How to fix our broken criminal justice system | Robert Barton | TEDxSanQuentin


Translator: Gabriela Ahearn
Reviewer: Denise RQ Good morning!
I am happy to be here today. Most people have no idea
what an Inspector General does, and that’s OK. Usually I get mistaken for
the Attorney General, and I explain, in California,
we don’t look anything alike. (Laughter) But as the Inspector General, part of my job is overseeing programs
within the Department of Corrections. I had a unique path
in getting to this place. I started my career in criminal justice
33 years ago as an officer, worked as an officer
in basically every capacity before going to law school
and becoming a prosecutor. And for 17 years, as a Deputy District
Attorney in a very conservative county, I was instrumental
in a lot of people going to prison. But I didn’t have to be real smart
to figure out, after a while, when I was prosecuting
the same person who went to prison, got out, reoffended,
went to prison, got out, reoffended, that our system was broke,
and I was part of that broken system. So when I had an opportunity in 2005
to join the Inspector General’s office, and actually have an impact on Corrections and have an impact on perhaps
changing what was going on, I took that opportunity. And four years ago, I was appointed
to become the Inspector General. So now I’m in a place where it would be easy
to see the failures, and it would be easy for those of us
in the system to get frustrated. But I am inspired by someone
we celebrated this week: Martin Luther King. And when he was asked about all the frustrations that he suffered,
all the suffering itself, he said, “You can either choose
to turn that into bitterness, or you can take that suffering and turn it into a creative force
for positive change.” And I’d like to think that most of us
in the system want to do that. And we’ve heard story after story today about people doing that. And so that’s what I want to talk
to you about today: transformation. A lot of times, we hear words,
and we think we know what they mean, but sometimes, it takes examples
for us to realize their true meaning. Transformation
in the criminal justice system can’t just take place with the offenders. We are hearing great stories today
about people transforming themselves. But it’s also got to be those of us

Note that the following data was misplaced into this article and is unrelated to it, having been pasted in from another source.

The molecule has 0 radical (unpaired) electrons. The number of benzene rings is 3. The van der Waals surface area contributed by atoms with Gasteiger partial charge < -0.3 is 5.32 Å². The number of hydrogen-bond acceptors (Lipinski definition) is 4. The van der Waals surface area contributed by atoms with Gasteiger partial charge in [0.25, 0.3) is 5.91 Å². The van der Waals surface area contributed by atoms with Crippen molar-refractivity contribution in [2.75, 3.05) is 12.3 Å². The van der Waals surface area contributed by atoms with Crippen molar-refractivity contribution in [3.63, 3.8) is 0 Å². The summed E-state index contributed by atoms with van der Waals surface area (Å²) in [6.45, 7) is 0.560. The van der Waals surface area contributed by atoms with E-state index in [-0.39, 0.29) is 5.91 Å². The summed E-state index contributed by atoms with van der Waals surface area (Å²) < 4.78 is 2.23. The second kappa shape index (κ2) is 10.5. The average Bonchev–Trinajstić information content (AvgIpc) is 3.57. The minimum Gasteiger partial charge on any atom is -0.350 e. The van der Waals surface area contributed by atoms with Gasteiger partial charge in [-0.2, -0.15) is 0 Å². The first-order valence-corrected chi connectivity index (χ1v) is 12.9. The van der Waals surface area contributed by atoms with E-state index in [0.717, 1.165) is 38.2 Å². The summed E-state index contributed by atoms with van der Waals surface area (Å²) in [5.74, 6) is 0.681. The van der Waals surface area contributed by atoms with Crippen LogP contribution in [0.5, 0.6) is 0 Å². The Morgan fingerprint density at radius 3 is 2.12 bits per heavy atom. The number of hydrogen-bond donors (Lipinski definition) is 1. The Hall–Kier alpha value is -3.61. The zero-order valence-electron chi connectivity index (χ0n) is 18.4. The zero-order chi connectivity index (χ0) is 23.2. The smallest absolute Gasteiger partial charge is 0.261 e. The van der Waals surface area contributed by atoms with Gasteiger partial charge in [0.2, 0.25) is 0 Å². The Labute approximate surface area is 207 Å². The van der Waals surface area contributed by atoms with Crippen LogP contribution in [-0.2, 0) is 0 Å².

in the system and society at large. And I’m encouraged that it’s happening. Many of you in this room
are a part of it happening. And that’s encouraging. But we need to continue it, because transformation
doesn’t happen overnight; it’s a process. The definition is actually, “To undergo a change
or conversion in the use, function, purpose, or nature of being.” And we need to change
the way we use our prisons, the way we have our prisons function so that people come out better
when they leave and not worse. I would be the first one tell you that … it’d be naive to think
that that will work for every one. But there are certainly
a lot of people out there that it can work for. And it is a public safety issue,
we’ve heard from other speakers. So, what I ask people to do when we talk about
the criminal justice system is realize that we’ve been doing
the same thing over and over again the same way,
and expecting different results. (Laughter) (Audience) That’s insanity. That is insanity. And I am tired of
being part of an insane process. I want to see a change. In order for that to happen however, we need to realize
what the four goals currently are, and the emphasis that’s placed
on them by our system. I teach criminal justice or had
for ten years at the college level, and today, unfortunately, the purpose of criminal justice
is in this order: punishment, incapacitation
deterrence, and rehabilitation. And unfortunately,
we as a society emphasize it that way, but that is so short sighted; and believe me, I’ve talked
to hundreds of offenders, hundreds of victims,
hundreds of people in law enforcement, and all of us will tell you
that it’s short sighted. Punishment, as we’ve heard already, is something that is never
going to be a long lasting solution. Yes, there have to be
consequences for crime, yes, punishment should meet the crime,
but people should be allowed to change. And if they do – and as we heard
earlier, pay that debt to society – should be accepted back into society. So, punishment alone can’t be the answer. There has to be rehabilitation
that goes along with it. And quiet frankly, if deterrence worked, we wouldn’t have people in prison. You know, I’ve never talked